Awashonks -- Chief Leader of Sakonnet Tribe


It is hard to believe that March is almost over so today will be our last edition of our Women's History Month series for this year. Today I am going to feature a Native American leader that goes back to colonial time. Her name is Awashonks. This was her name when she became leader, but we do not know what her name was before that. Awashonks means "she who is queen." We do not know much about her life prior to 1671. It is estimated that she was born in 1640 and other records say she was born in 1620 after the Mayflower landed in Plymouth. She was the daughter of Corbitant, the sachem in 1620. Her name however appears in the records more than any other indigenous female. 

Awashonks was the female chief of the Sakonnet tribe in what is now Little Compton, Rhode Island. The Sakonnet are Wampanoag. She was the wife of sachem Tolony or Tosoneyin. They had two sons and a daughter together. Awashonks became sachem after her husband died in 1660. She became sachem not by inheritance as much as her willingness to do the job and her wisdom, strength and power. She would meet with other sachems and try to find solutions to problems that arouse. She also peacefully greeted the first white settler, Benjamin Church, in her territory.  Awashonks participated in the signing of the peace treaty with other tribes and Plymouth Colony. 

Her tribe lived in the farthest southwest corner of the Plymouth Colony. They however traveled throughout the colony for gatherings, ceremonies and more. It is believed that Awashonks spent summers in the Falmouth, Massachusetts area and visited friends in Gays Head (Martha's Vineyard).  They also traded with the colonists. 

In July of 1671, Awashonks was forced to travel to Plymouth (Patuxet). There was a threat of war with the English over her land. Apparently, the fathers of Josiah Winslow, John Freman, Matthew Fuller, and Constant Southworth had granted each of them land in Sakonnet territory. The land grants would be meaningless without Awashonks approval, so they were threatening an attack. She traveled to Plymouth to keep the peace. She signed articles of agreement that included full submission of her land to the government. It also required her and her men to give up their weapons and to help the English if any of the Wampanoags chose to fight them on Sakonnet land. In August 1671, there was correspondence between Awashonks and Governor Thomas Pence. Both sides seemed to see the agreement in different lights and true understanding of the agreement.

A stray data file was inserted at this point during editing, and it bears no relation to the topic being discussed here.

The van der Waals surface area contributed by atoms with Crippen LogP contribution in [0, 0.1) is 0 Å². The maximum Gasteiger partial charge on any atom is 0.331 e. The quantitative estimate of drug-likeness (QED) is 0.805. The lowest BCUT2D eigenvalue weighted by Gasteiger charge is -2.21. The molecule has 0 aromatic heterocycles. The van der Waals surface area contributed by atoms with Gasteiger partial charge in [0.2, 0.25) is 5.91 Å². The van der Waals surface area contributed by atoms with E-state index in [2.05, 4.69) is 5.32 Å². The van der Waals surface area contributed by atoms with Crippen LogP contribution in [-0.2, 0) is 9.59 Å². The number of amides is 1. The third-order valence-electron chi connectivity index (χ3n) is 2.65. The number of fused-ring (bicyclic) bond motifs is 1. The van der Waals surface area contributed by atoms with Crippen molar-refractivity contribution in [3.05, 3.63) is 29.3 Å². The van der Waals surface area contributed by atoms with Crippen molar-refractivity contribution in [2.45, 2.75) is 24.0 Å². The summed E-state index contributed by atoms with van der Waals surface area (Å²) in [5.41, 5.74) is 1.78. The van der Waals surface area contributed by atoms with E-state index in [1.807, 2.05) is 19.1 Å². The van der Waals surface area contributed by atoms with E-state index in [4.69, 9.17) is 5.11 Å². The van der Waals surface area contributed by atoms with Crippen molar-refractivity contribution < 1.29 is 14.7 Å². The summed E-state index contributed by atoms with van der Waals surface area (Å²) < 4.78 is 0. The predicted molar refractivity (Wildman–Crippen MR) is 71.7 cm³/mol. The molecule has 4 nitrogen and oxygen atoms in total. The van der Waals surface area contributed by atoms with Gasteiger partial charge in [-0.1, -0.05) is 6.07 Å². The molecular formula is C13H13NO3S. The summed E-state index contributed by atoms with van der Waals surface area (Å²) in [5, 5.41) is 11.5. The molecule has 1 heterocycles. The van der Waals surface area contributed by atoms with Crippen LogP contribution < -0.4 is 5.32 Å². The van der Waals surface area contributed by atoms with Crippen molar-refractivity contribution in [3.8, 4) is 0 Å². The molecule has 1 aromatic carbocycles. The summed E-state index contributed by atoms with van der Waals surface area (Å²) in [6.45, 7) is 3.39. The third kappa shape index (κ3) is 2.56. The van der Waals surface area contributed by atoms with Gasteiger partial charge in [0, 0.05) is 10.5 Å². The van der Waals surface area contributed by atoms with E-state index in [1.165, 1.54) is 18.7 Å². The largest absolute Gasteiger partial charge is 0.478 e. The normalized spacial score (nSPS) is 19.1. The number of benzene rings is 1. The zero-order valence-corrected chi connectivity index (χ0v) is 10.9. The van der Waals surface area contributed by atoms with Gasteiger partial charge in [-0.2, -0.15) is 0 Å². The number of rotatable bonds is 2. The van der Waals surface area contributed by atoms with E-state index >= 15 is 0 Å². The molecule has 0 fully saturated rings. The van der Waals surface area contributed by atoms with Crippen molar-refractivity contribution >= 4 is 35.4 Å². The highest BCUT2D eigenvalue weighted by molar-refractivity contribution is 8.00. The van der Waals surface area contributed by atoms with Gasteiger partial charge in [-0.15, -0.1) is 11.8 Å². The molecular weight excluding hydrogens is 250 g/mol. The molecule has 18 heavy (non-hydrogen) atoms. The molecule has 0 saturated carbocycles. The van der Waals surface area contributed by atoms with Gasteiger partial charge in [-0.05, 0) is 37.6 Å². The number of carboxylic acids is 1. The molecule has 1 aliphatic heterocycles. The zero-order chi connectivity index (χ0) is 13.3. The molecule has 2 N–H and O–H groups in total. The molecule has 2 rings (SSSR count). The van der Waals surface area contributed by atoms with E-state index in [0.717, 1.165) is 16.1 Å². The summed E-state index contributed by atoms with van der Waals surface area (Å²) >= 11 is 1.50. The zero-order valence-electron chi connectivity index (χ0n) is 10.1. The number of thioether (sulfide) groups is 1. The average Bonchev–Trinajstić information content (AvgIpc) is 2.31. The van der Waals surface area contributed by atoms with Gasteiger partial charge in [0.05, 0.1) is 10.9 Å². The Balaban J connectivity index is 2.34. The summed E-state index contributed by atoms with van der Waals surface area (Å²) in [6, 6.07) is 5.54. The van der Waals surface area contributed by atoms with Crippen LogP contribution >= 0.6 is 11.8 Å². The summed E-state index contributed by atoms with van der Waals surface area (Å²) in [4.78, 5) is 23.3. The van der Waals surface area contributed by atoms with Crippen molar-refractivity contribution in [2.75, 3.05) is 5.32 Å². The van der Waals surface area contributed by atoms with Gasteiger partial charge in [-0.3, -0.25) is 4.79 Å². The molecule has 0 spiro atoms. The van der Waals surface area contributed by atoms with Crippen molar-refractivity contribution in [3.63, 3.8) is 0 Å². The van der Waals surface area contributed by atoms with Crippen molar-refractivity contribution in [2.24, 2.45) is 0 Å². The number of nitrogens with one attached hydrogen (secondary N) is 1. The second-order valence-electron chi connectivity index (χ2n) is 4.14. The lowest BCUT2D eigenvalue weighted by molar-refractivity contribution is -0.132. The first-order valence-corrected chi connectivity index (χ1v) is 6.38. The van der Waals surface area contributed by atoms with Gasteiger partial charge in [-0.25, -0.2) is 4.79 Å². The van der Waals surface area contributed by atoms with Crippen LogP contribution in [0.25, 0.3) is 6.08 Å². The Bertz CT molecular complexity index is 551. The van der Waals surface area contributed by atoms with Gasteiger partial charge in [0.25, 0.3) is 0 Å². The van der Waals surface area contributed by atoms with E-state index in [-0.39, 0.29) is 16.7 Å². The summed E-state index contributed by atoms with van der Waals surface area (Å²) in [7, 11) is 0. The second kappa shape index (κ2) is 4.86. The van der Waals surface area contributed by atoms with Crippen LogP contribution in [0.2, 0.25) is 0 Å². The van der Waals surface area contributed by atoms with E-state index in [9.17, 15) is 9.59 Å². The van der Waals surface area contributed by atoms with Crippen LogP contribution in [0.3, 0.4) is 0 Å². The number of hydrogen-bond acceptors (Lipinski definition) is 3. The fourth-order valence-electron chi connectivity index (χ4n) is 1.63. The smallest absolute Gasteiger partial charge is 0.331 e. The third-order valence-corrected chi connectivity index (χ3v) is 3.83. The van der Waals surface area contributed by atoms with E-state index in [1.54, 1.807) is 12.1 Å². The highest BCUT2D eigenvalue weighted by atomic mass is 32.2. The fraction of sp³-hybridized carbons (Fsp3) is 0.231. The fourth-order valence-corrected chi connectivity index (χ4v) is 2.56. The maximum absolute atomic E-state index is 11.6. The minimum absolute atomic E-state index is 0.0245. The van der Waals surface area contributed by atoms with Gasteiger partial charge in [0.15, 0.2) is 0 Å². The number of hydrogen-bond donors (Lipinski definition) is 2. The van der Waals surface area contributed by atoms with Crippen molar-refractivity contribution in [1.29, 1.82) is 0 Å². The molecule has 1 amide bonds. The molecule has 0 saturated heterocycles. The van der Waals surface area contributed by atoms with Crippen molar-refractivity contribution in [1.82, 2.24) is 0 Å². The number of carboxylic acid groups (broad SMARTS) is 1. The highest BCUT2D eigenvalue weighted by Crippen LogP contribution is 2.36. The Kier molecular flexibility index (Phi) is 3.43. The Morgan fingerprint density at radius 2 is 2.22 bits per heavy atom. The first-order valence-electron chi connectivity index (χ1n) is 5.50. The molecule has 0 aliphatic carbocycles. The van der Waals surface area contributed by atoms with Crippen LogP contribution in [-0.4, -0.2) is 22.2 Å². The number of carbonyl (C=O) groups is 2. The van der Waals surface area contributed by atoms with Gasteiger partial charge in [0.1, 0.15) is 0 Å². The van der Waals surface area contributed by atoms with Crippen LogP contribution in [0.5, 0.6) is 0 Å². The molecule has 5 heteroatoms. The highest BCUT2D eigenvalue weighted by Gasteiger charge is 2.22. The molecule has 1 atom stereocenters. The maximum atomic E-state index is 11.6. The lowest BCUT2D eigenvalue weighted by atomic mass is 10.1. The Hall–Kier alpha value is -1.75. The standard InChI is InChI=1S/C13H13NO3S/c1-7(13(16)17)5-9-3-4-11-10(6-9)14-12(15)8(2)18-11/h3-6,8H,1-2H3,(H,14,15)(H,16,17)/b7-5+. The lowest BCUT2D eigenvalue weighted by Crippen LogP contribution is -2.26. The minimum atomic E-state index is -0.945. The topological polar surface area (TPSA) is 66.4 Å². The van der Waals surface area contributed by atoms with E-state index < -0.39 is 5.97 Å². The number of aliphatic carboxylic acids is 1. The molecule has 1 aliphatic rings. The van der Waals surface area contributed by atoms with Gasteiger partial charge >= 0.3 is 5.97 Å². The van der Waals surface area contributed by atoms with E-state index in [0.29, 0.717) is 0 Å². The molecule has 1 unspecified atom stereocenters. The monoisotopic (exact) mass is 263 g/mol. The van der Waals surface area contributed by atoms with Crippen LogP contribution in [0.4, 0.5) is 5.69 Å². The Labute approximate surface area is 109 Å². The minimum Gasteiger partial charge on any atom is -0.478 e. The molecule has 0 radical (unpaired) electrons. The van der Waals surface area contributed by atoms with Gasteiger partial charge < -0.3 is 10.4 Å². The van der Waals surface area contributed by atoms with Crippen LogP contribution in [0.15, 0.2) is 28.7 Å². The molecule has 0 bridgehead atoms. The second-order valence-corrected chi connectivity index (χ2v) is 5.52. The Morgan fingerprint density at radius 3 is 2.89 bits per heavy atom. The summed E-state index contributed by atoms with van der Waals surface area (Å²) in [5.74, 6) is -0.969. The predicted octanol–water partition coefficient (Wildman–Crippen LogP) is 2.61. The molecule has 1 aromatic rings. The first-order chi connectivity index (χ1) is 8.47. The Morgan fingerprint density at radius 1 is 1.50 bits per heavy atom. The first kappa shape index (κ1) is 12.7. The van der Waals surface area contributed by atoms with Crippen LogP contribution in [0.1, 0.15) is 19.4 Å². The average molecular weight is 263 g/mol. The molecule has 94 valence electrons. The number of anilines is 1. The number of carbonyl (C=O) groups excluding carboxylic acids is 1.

Governor Pence died in 1673. He was succeeded by Josiah Winslow. The English were still struggling with getting control of the Sakonnet land. William Bradford recorded a deed where a large portion of the land was given control the English by Awashonks and her son Peter. Her other son, Mammanuah, claimed control over the land (and the proper sachem as a male), and also made an agreement with the English. He was a strong ally to the English. In 1674, when Mammanuah tried to claim the land, Awashonks responded with force. The court decided with Mammanuah and cited the 1671 agreement. The court also ruled that Mammanuah had the right to sachemship. 

In 1675 when Metacom (King Phillip) took up war with the English, Awashonks played a role. Awashonks only thought of protecting her tribe and her lands. She tried to ally with the side that would do that. There was an agreement with the English brokered by Benjamin Church, but when Church did not return, she got nervous and joined Metacom. She fought on the side of Metacom (her cousin).

When Church came back to see her, she switched sides again and fought against the other Wampanoag. By the end of the war, she had made many peace treaties.  It is guessed that she made the agreement with the English only if her people would not be enslaved or sent to other lands, which was common practice at the time. After the war much of their land was taken and many were enslaved. 

In 1683, Awashonks appears for the final time in the court records. She was accused of helping to kill her daughter's infant. She and Betty, her daughter, were able to convince the court that the baby was born dead. However, Betty was accused of fornication and Awashonks was reprimanded for having a woman who announced Betty's pregnancy whipped. This is the last record of Awashonks that we have. Since what we know about this amazing woman is from the white court records we do not know all that much. She had two things against her in the white court--she was not white, and she was a female. She led her people with strength, wisdom and dignity. She tried to reign peacefully. She made treaties with the English to protect her people, but this really hurt her both in the eyes of the English and the Sakonnet. 

Now books featuring Awashonks were a bit hard to find. These are the only books I could get my hands on. The older book is harder to read with some Old English in it as well.

Other Sources:

Brooks, Lisa. Our Beloved Kin. "Another Queen's Right: Awashonks." (3 Jun 2019)

Leary, Marjorie. Little Compton Historical Society. "Awashonks." (Apr 2020)

Lighting the Way. "Awashonks."